Members of the Ottawa Real Estate Board sold 2,329 residential properties in September through the Board’s Multiple Listing Service® System, compared with 1,547 in September 2019, a year over year increase of 51 per cent. September’s sales included 1,759 in the residential-property class, up 58 per cent from a year ago, and 570 in the condominium-property category, an increase of 31 per cent from September 2019. The five-year average for September unit sales is 1,602.
“The sheer volume of transactions in September, compared to a year ago, confirms the Ottawa resale market is continuing on its upward trajectory,” states Ottawa Real Estate Board President Deb Burgoyne. “The resale market in 2020, especially since the outset of the pandemic, has certainly not followed the usual spring and fall cycles we typically experience. This year has had its own distinct ebb and flow, and whether this momentum in our market will continue is difficult to predict.”
“However, the continued increase in new listings and demand remaining strong allows us to be cautiously optimistic. September saw 2,165 residential properties and 744 condominiums enter the market. This is an increase of 32% and 45% respectively over last year at this time, and over 400 more new listings than came on the market in August,” adds Burgoyne.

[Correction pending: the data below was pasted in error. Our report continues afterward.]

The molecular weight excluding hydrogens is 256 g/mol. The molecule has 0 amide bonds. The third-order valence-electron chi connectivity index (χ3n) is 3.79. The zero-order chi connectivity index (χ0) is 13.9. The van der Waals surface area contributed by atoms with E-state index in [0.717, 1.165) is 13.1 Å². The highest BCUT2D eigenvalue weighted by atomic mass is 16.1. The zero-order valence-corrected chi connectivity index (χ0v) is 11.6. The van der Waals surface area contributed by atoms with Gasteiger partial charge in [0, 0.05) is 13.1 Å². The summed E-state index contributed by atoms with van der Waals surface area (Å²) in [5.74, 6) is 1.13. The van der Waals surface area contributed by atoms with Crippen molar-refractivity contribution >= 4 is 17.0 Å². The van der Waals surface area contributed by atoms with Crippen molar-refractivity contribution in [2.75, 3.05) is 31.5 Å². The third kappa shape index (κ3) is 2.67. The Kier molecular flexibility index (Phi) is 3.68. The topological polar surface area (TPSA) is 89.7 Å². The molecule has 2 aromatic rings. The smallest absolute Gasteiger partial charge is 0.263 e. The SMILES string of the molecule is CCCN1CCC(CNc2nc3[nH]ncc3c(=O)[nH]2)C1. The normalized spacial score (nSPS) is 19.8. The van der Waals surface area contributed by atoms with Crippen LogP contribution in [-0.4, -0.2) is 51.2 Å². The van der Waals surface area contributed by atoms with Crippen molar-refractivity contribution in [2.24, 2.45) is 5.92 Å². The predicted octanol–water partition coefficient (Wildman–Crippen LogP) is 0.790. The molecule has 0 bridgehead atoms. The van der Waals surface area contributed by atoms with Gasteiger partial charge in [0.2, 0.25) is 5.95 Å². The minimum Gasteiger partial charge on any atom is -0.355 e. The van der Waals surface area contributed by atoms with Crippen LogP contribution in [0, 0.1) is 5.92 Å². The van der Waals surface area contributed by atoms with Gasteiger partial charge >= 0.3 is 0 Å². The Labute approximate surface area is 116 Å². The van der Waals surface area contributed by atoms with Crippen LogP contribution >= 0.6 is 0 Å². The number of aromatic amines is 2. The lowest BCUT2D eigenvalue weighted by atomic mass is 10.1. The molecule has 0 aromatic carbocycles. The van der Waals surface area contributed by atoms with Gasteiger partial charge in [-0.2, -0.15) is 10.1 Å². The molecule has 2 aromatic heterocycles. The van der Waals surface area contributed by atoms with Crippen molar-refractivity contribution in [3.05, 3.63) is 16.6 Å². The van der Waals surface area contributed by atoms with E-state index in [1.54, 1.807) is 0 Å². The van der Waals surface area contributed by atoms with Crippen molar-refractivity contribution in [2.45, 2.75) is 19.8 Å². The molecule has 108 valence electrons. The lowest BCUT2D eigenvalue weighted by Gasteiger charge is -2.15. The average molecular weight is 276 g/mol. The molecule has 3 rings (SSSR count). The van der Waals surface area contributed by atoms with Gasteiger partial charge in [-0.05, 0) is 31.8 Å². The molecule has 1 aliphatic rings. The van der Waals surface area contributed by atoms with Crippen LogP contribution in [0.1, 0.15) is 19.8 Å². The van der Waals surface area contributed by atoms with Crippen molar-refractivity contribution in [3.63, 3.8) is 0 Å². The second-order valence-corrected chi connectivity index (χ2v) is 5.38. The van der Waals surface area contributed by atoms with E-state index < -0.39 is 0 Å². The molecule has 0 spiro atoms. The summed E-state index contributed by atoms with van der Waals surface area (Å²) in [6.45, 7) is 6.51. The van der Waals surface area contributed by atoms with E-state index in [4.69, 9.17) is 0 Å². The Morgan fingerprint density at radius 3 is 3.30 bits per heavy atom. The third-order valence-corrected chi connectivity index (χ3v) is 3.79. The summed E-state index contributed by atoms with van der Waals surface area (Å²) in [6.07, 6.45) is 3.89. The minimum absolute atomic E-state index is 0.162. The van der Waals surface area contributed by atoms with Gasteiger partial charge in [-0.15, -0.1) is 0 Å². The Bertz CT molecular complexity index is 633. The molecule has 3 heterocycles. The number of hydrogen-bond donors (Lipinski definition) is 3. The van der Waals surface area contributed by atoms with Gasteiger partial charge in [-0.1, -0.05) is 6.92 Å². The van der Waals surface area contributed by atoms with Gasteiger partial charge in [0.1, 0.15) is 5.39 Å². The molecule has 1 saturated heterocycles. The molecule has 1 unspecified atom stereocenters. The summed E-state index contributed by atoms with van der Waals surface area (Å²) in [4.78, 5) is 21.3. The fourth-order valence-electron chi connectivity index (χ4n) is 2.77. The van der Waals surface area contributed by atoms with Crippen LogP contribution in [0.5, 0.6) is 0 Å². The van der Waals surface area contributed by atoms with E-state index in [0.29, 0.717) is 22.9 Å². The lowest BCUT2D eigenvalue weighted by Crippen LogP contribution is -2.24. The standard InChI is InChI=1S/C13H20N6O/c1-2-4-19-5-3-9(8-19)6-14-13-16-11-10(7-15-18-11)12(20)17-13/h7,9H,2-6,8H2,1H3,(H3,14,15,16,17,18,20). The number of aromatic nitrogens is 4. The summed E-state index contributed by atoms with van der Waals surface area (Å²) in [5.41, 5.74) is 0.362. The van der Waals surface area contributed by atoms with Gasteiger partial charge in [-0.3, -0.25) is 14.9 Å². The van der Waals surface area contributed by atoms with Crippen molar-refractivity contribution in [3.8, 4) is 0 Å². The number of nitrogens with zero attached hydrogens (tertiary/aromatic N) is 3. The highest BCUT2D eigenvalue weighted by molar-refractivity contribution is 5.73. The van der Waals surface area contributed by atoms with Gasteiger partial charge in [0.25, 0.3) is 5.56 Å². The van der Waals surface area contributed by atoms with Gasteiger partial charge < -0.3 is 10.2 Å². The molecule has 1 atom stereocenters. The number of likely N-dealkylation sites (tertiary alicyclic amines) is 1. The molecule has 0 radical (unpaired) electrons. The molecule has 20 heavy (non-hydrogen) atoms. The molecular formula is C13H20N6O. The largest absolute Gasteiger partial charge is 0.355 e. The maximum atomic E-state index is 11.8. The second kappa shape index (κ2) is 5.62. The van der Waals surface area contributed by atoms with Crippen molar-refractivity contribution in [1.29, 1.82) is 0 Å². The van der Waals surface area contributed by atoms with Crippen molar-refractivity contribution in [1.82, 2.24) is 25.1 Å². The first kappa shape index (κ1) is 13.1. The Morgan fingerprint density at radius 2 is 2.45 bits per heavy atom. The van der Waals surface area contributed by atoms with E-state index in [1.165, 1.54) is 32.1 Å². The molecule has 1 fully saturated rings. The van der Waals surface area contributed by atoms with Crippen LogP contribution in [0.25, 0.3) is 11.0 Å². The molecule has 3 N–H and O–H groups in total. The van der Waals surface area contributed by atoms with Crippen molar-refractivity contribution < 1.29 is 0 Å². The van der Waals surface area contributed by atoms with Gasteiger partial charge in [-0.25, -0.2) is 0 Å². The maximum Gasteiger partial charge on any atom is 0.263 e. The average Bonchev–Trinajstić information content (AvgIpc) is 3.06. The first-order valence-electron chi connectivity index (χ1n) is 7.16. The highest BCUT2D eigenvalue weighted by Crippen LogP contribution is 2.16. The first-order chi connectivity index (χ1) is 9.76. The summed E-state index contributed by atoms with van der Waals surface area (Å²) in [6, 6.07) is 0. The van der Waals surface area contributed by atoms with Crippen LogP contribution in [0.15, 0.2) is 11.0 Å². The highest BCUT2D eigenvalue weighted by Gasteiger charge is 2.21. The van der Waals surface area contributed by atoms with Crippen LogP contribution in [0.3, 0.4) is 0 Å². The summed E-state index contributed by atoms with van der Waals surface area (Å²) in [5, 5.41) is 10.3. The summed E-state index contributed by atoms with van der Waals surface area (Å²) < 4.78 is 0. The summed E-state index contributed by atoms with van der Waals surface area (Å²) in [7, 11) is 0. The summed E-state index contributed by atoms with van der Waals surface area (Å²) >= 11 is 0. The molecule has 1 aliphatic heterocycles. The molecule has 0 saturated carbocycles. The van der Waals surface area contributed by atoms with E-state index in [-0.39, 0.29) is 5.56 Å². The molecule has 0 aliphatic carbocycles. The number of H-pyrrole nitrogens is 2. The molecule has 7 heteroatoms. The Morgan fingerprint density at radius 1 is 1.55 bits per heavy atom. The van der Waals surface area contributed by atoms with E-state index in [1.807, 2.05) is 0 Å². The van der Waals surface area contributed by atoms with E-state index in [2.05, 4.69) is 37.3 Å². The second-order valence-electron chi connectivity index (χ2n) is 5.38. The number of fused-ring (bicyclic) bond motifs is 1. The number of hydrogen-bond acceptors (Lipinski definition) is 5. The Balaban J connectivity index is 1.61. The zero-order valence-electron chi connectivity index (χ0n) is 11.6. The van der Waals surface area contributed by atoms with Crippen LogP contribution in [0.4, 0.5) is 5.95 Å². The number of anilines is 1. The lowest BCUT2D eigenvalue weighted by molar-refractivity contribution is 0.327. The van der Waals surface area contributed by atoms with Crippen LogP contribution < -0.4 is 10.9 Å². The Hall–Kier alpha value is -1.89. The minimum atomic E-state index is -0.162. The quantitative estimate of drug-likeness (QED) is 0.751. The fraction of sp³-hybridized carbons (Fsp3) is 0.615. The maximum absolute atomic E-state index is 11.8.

September’s average sale price for a condominium-class property was $373,565, an increase of 21 per cent from this time last year, while the average sale price of a residential-class property was $622,557, an increase of 28 per cent from a year ago. With year to date average sale prices at $575,506 for residential and $360,550 for condominiums, these values represent a 19 per cent and 20 percent increase over 2019, respectively. *
“While average prices in September hit an all-time high, the movement at the higher end of the market is also likely driving this figure higher. September’s median prices, which is calculated removing the extreme upper and lower prices, do show more moderate price gains coming in at $570,000 for residential properties and $350,000 for condominiums,” Burgoyne acknowledges.
“Of course, the fundamentals of supply and demand remain at play, and our inventory shortage will continue to put Sellers in a position to capitalize on the current market. Additionally, the dynamics of purchasing behaviour is shifting as Buyers become more tolerant of the condition of a property or its location, for example.”
“But, we can’t exhale just yet. At the end of the day, REALTORS® represent both Buyers and Sellers, so a balanced market would be a welcomed relief for everyone. We would like to see both sides get over the finish line with a feeling of elation, and that they have had a positive experience in their homeownership journey,” Burgoyne expresses.
* The Board cautions that the average sale price can be useful in establishing trends over time but should not be used as an indicator that specific properties have increased or decreased in value. The calculation of the average sale price is based on the total dollar volume of all properties sold. Price and conditions will vary from neighbourhood to neighbourhood.